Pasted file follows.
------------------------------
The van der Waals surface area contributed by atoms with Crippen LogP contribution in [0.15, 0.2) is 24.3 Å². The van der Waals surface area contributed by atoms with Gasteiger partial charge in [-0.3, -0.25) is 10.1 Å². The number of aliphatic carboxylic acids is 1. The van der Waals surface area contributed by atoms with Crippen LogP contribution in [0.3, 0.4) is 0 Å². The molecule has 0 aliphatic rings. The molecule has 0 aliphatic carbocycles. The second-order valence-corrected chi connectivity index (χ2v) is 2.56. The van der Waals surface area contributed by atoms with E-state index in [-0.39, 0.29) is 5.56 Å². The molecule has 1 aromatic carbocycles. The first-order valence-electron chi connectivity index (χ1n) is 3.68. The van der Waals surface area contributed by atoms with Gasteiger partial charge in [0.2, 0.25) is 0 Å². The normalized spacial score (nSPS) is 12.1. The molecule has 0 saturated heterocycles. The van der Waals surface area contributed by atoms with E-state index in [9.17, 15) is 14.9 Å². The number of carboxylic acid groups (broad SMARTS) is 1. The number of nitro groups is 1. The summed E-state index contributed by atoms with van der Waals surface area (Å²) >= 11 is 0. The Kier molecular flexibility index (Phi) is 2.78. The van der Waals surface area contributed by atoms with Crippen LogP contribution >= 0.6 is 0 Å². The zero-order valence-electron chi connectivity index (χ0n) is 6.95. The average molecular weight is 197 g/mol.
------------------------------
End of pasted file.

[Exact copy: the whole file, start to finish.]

The van der Waals surface area contributed by atoms with Crippen LogP contribution in [0.15, 0.2) is 24.3 Å². The van der Waals surface area contributed by atoms with Gasteiger partial charge in [-0.3, -0.25) is 10.1 Å². The number of aliphatic carboxylic acids is 1. The van der Waals surface area contributed by atoms with Crippen LogP contribution in [0.3, 0.4) is 0 Å². The molecule has 0 aliphatic rings. The molecule has 0 aliphatic carbocycles. The second-order valence-corrected chi connectivity index (χ2v) is 2.56. The van der Waals surface area contributed by atoms with E-state index in [-0.39, 0.29) is 5.56 Å². The molecule has 1 aromatic carbocycles. The first-order valence-electron chi connectivity index (χ1n) is 3.68. The van der Waals surface area contributed by atoms with Gasteiger partial charge in [0.2, 0.25) is 0 Å². The normalized spacial score (nSPS) is 12.1. The molecule has 0 saturated heterocycles. The van der Waals surface area contributed by atoms with E-state index in [9.17, 15) is 14.9 Å². The number of carboxylic acid groups (broad SMARTS) is 1. The number of nitro groups is 1. The summed E-state index contributed by atoms with van der Waals surface area (Å²) >= 11 is 0. The Kier molecular flexibility index (Phi) is 2.78. The van der Waals surface area contributed by atoms with Crippen LogP contribution >= 0.6 is 0 Å². The zero-order valence-electron chi connectivity index (χ0n) is 6.95. The average molecular weight is 197 g/mol.